Doppler can be employed to evaluate for both venous and arterial flow by placing the Doppler gate on areas of vascular flow and evaluating for both venous and arterial Doppler waveforms. Arterial waveforms will have large spikes due to the peaks of arterial blood pressure whereas venous waveforms appear typically as plateaus of Doppler flow. Applying Doppler and checking for both venous and arterial flow can further demonstrate the severity of the torsion. The same technique will be employed on the affected testicle.
Assessment for pyuria with urineanalysis is typically part of the acute scrotal pain workup. The presence of pyuria is consistent with epididymitis, orchitis, or urinary tract infection but does not rule out the possibility of testicular torsion. 
Ultrasound is not a perfect test for testicular torsion, especially in the very young. For example, 40% of neonatal testicles may have no apparent color flow doppler. If the clinical concern is high, seek urologic surgery consultation immediately. Any delay in treatment could result in testicular necrosis and loss. The typical window of opportunity for surgical intervention and testicular salvage is 6 hours from onset of pain. Therefore, early urologic surgery consultation upon presentation may be critical even in the absence of confirmatory testing.
Manual detorsion should be attempted if urological intervention is not immediately available. The abnormal testicle should be rotated in a medial to lateral direction (open book) 180 degrees and then evaluated for pain relief. If the pain is increased, consider rotating the testicle in the opposite direction. Ultrasound also can be used serially to evaluate for return of blood flow at the bedside. If unsuccessful, further manual detorsion may be attempted as the testicle can twist 1080 degrees.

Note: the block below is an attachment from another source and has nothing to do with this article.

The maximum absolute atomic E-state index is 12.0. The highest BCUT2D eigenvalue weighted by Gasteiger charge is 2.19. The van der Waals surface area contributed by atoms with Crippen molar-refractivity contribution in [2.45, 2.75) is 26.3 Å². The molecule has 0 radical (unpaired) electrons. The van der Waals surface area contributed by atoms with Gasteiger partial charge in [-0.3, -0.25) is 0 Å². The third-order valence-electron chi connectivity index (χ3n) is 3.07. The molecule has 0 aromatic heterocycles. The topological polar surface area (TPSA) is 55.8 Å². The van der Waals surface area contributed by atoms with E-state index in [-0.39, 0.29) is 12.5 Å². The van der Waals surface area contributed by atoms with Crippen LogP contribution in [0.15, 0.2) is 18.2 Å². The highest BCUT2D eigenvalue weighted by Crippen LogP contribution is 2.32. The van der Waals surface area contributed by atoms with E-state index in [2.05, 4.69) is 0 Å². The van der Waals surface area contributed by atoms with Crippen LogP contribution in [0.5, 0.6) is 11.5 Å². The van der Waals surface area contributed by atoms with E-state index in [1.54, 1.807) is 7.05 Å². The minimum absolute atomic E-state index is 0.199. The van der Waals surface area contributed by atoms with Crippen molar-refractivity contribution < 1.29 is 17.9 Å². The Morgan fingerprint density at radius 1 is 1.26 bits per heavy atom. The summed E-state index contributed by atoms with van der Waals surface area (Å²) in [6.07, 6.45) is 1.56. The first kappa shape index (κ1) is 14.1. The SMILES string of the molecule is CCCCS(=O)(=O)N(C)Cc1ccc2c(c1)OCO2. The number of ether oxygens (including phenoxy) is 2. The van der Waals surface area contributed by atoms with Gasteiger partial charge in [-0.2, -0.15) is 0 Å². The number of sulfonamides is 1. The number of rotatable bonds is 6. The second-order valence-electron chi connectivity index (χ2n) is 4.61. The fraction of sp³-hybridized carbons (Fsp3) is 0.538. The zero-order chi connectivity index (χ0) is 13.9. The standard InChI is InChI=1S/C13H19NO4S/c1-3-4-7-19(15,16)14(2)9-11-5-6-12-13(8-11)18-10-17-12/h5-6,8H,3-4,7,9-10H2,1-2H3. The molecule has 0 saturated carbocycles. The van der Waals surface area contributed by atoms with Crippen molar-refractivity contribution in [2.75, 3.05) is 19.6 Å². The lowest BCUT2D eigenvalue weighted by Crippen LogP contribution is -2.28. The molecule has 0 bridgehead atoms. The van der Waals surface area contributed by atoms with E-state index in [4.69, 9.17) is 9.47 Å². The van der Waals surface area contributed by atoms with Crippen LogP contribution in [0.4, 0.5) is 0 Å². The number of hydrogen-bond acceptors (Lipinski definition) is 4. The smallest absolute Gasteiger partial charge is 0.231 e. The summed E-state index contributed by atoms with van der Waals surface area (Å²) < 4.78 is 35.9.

Ultrasound is a sensitive and specific test for the evaluation of testicular torsion. Early urology involvement is crucial to avoid testicular loss. The use of color flow is essential in the evaluation of testicular torsion.
Testicular torsion is a surgical emergency that almost always presents to the emergency department. The first person to encounter the patient is the triage nurse who must be familiar with the symptoms of the disorder. Time is of the essence and the nurse should quickly notify the ER physician, who should consult with a radiologist for the appropriate test. The urologist is usually required to perform the surgery. The nurse should educate the family and the patient about the potential complications, including loss of the testis and infertility. The nurse should ensure that the patient is administered no food or drink by mouth and have the patient prepared to go for urgent surgery. More important, the nurse should avoid giving any pain medications until the patient has been seen by the urologist- or the pain medication will mask the symptoms and delay the diagnosis. Only through a systemic approach to diagnosis and treatment, is salvage of the testis a possibility. (Level V)
The outcomes of testicular torsion depend on when the patient presents to the ER and how quickly the diagnosis is made and treatment undertaken. Delays in diagnosis and treatment always lead to testicular atrophy. About 20-40% of cases of testicular torsion result in an orchiectomy. The risk of losing a testis is much higher among African Americans and younger males. For those who present within the first 6 hours of symptoms, the salvage rate is nearly 100% but this number quickly drops to less than 50% if the delay in seeking help is more than 12-24 hours. More important, when the testis is fixed by orchiopexy, there is also a potential for future torsion. (Level V)